Rejected by the Army during World War II because of a bad knee, Robert G. Claus returned to another kind of fighting where he had found success.
Born in Buffalo, "Bobby Claus" was a welterweight boxer who won a district Golden Gloves title in 1939, in the former Broadway Auditorium that now houses the city's public works equipment and supplies. He went on to be the Eastern Golden Gloves runner-up in New York City.
Mr. Claus, 86, died Jan. 19 in Erie County Home and Infirmary, Alden, after a lengthy illness. Services were private.
Before the war, Mr. Claus shattered his left knee when he fell from a freight train he hopped to get to the West Coast, where he planned to continue boxing.
Then came World War II, and Mr. Claus spent five months in the Army at forts Bragg and Knox before he was discharged because of his knee. Returning to Buffalo, he was determined to fight for something else.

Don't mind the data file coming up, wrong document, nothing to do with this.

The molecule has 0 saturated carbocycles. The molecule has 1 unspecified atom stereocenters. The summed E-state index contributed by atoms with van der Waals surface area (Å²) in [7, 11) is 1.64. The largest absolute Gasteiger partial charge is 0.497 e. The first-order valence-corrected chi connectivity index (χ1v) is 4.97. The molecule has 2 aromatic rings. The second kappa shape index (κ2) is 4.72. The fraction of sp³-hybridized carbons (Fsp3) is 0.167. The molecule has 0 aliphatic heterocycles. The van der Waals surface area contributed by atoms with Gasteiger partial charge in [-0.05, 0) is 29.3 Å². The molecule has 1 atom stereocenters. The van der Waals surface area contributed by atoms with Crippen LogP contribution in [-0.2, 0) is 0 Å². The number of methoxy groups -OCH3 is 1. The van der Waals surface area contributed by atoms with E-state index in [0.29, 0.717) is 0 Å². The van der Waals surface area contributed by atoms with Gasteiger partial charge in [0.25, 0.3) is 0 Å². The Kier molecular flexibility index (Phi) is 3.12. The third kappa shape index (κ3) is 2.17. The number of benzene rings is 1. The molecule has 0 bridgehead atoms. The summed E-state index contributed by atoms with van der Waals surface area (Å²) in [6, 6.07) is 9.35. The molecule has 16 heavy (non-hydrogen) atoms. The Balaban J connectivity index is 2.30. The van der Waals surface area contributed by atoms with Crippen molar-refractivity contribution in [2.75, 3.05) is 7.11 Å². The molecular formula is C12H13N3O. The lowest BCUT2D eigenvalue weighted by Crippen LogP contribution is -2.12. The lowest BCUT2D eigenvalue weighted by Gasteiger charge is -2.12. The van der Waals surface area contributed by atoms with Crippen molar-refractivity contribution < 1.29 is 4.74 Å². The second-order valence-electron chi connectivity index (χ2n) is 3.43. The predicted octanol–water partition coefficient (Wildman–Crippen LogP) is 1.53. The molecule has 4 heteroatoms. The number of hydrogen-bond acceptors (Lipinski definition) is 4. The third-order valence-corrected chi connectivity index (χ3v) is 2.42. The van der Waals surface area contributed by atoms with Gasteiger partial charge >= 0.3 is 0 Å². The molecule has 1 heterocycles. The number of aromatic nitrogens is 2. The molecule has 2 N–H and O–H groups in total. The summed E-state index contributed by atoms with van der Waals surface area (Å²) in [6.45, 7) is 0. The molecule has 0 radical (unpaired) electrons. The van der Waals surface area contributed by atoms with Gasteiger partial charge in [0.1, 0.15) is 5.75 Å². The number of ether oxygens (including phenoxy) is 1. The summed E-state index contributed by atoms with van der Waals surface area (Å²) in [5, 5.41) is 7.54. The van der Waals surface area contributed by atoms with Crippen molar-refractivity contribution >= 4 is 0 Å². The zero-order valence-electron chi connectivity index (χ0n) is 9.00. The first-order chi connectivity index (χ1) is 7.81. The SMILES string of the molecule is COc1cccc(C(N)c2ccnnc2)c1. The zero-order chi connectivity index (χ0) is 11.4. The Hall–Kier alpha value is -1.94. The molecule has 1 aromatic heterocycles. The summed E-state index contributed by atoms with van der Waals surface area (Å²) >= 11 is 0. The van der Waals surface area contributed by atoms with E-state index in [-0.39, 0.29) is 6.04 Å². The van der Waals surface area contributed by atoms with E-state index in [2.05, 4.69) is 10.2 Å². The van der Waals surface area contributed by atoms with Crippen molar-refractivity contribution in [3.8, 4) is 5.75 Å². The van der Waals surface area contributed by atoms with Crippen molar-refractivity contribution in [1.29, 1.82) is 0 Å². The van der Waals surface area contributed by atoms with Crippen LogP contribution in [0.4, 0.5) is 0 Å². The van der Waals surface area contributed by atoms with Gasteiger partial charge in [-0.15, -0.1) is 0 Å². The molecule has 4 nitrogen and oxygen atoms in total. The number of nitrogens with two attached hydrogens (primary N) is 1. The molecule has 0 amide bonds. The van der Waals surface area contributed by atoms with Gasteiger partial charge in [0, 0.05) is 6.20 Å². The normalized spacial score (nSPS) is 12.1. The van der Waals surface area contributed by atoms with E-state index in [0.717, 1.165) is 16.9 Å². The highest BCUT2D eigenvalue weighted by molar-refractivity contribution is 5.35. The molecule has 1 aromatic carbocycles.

"So I start getting in shape to fight and show Uncle Sam that he made a mistake in releasing me," Mr. Claus told a newspaper reporter in 1943.
His boxing career included losses at the hands of world champions: Tony Zale and Rocky Graciano.
He was inducted in 2001 into the Buffalo Veterans Boxer Association Ring 44 Hall of Fame.
After he was finished with boxing, Mr. Claus drove a taxi for City Service Co.
And, he turned his love of animals -- especially dogs and horses -- into a four-decade career as a horse trainer and harness driver.
He bought his first horse in the late 1950s, and trained horses that ran at Buffalo Raceway. He also competed as a driver at Batavia Downs in the 1980s, and was a member of the U.S. Trotting Association.